Comment on Shelley's view of the skylark's song in "To A Skylark."

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Percy Bysshe Shelley's poem "Ode to a Skylark" addresses the skylark as "blithe spirit" and declares that the skylark itself could never really have been a bird, but it is a creature which, from Heaven "or near it," "pourest thy full heart." The skylark's song, according to the speaker, is essentially divine: it is so beautiful that the speaker imagines the bird to be something beyond the earthly.

Shelley reiterates this celestial theme when he comments on the "shrill delight" of the skylark, which seems to echo around the flight of the skylark as if it were "a star of Heaven."

The sublime quality Shelley describes in the voice of the skylark, which elevates it above the song of ordinary birds, echoes a sentiment found in much Romantic poetry. Shelley's concentration in this poem is upon the extremity of emotion evoked in him by the skylark's song, to the extent that he can compare it to nothing on Earth. Indeed, he questions, "What is most like thee?", the implication being that none can truly tell. The skylark is "like a Poet hidden / In the light of thought." This seems to suggest that, like the Romantic poets, the skylark seems to be interrogating the world for whatever depths it holds and whatever emotions can be drawn forth from it. The skylark is something few could understand, and yet at the same time is equated with all of earth's own beautiful things, such as the "sound of vernal showers." So sublime is the skylark that it is both and either "Sprite or Bird," something whose song seems to contain eternal mysteries within it, while it hovers between Heaven and Earth.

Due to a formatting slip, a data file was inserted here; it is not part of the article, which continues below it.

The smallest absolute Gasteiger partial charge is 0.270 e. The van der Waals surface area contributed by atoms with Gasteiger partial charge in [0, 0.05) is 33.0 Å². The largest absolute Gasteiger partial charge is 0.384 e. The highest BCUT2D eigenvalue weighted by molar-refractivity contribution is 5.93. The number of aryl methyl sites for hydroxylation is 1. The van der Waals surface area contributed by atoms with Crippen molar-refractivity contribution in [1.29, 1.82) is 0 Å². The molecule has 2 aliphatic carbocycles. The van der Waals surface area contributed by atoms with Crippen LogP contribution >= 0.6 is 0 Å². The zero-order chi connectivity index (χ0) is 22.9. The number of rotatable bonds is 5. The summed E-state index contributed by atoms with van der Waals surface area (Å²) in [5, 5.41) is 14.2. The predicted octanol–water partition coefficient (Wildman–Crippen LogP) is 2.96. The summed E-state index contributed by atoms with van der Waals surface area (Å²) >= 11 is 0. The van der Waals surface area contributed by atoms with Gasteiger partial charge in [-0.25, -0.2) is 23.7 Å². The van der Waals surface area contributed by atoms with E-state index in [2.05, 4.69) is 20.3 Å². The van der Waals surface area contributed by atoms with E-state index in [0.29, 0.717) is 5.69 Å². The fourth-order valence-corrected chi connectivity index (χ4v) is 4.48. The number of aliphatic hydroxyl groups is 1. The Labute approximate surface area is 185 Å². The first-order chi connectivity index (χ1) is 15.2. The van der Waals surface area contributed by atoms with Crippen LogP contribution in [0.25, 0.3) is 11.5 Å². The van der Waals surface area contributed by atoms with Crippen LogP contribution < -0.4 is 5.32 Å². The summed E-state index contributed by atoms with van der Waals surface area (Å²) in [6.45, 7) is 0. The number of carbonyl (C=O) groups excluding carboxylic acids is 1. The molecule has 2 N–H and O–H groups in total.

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Shelley is struck by the beauty of the skylark's song, and attributes it to the fact that the bird soars high above the earth (so high, indeed, that he remains "unseen"), presumably with none of the cares that humans have to deal with. Shelley imagines that the bird's life must be idyllic, soaring through clouds and sunlight, and muses that if he could experience the same joy in his life, his poems might be filled with the same beauty that he hears in the skylark's song:

Teach me half the gladness/That thy brain must know; Such harmonious madness/From my lips would flow,/The world should listen then, as I am listening now.

Ultimately, then, Shelley uses the skylark's song to suggest that true poetic beauty is attained when the poet looks to nature, and frees himself from worldly concerns. It is thus both a wistful poem and one which articulates one of the core principles of the English Romantic poets. 

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